Leveraging Zero Trust to Protect K-12 Communities from Cyber Threats
Getting K-12 schools online during a pandemic was difficult enough. To make it even harder, schools are dealing with rising volumes of cyberattacks. These incidents come from all directions: criminals targeting schools to make money from stolen personal information and compromised emails; insiders looking to disrupt classes and online meetings; and opportunistic attacks that take advantage of unprotected systems.
What’s the Current Threat Landscape?
The number of publicly disclosed cybersecurity incidents affecting K-12 school systems rose by 18% in 2020 over the previous year, according to The State of K-12 Cybersecurity: 2020 Year in Review report by the K-12 Cybersecurity Resource Center and the K12 Security Information Exchange.
The top kinds of attacks were:
45% Denial of Service
36% Data Breach/Leak (75% of these involved vendors and other partners)
12% Ransomware, increasing in severity over previous years (including extortion)
K-12 schools also saw an increase in disruptive cyberattacks (most of which were conducted by those with legitimate access) which did not meet the definition of a breach, but nonetheless caused concern:
Class invasions (Interrupting online class sessions)
Meeting invasions (Interrupting online board meetings)
Email invasions (For example, using email to bulk-share disturbing images)
These incidents are alarming, disruptive and costly. Some ways that they impact schools and their communities include:
Disruption of teaching and other school activities
Financial loss due to business email compromise
Cost of ransomware payments, and related recovery activities
Data theft of students and employees, leading to credit card fraud and identity theft
Exposure of children to disturbing content
Why are K-12 Schools a Target?
K-12 schools are resource limited, particularly for up-to-date technology and security solutions. They rely on a small number of IT staff who wear multiple hats, often with limited security experience. These teams support large personal data repositories, including historical student records and personally identifiable information. Organization charts and contact information are often publicly available, which can be used to create realistic phishing campaigns and spear-phishing attacks. Not surprisingly, larger, urban/suburban and/or wealthier school systems are more at risk, as they manage more students, employees and devices. Smaller schools may also receive random attacks, but they’re less likely to report an incident.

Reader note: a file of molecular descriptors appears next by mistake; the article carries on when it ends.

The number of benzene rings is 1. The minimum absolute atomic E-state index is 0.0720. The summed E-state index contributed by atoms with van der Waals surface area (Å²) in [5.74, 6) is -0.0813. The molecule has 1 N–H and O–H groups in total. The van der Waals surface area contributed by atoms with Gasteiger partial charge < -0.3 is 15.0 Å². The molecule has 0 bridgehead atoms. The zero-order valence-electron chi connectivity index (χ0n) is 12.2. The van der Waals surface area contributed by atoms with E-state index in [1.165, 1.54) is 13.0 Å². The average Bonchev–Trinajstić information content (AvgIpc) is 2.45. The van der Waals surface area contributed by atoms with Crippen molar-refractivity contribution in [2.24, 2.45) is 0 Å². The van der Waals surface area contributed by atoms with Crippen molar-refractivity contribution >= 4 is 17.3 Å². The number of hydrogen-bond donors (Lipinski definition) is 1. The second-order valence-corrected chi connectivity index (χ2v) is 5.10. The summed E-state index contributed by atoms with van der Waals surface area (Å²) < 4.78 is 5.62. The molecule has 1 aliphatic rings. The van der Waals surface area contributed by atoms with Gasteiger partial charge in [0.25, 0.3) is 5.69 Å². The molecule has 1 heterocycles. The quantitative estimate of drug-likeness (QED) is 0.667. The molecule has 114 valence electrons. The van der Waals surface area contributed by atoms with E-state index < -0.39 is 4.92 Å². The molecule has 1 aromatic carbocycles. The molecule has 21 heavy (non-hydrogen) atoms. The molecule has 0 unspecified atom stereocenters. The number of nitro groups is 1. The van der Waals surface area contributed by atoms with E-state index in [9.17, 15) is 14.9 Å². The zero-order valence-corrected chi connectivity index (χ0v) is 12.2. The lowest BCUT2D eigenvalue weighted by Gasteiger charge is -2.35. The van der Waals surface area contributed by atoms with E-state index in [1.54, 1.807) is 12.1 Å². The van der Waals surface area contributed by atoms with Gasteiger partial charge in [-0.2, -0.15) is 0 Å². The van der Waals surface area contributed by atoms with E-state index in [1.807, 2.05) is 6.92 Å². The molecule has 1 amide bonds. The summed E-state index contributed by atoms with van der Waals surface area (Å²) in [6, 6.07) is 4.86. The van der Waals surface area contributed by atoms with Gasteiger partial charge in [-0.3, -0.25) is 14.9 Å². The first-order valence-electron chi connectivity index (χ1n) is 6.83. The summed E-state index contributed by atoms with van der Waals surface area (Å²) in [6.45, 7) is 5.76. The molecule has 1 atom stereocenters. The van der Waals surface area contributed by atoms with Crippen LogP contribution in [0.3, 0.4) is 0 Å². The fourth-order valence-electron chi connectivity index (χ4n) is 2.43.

Financial Resources for School Administrators
Funding specifically for cybersecurity is available for K-12, like CARES Act grants and other pandemic-related sources.
Additionally, there are several bills advancing through the U.S. federal government, including:
President Biden recently enacted what is believed to be the first K-12 cybersecurity-focused law, the K-12 Cybersecurity Act (S. 1917). As GovTrack details, “This bill requires the Cybersecurity and Infrastructure Security Agency (CISA) to study the cybersecurity risks facing elementary and secondary schools and develop recommendations that include cybersecurity guidelines designed to assist schools in facing those risks. The use of such recommendations shall be voluntary.”
State and Local Government Cybersecurity Improvement Act - To provide dedicated funding for the national infrastructure investment program and the capital investment grant program, and for other purposes.
Build America Act of 2021 (Infrastructure) - To provide dedicated funding for the national infrastructure investment program and the capital investment grant program, and for other purposes.
How Can Zero Trust Security Help K-12?
Applying a zero trust philosophy to K-12 supports remote learning and working, protects data and systems, and allows for faster incident response.
A zero trust architecture starts with having a multi-factor authentication (MFA) solution to ensure the person logging into a school system is a known, authorized user. Teachers and administrators can have a stronger authentication method while authentication methods for students can be age appropriate – and can be used to educate students on secure computing practices. Using MFA minimizes the impact of phishing attempts to steal and use credentials and can restrict a non-authorized user from accessing classroom and meeting online sessions.
Using device trust applications or mobile management solutions as a second step toward a zero trust architecture ensures that devices used to access school systems use current software versions and are current in security patches and other security controls. This allows for the flexibility of using personal devices without sacrificing privacy, meaning that faculty, staff and students can manage the health of their own devices without significant IT or helpdesk support requirements, and reduce the likelihood of compromise due to outdated software and operating systems.
By applying continuous trusted access policies which monitor user/device behaviors, schools comply with emerging compliance requirements while also allowing for faster detection of malware and other threats. A faster response leads to a lower impact when systems are compromised.
While the pandemic interrupted a lot of K-12 activities, it didn’t stand in the way of cyber threats impacting schools. Administrators now recognize the need to ensure systems, information and their communities are protected from ransomware, denial of service attacks and other threats. Zero trust architecture – focused on users and devices – is a place to start this work.
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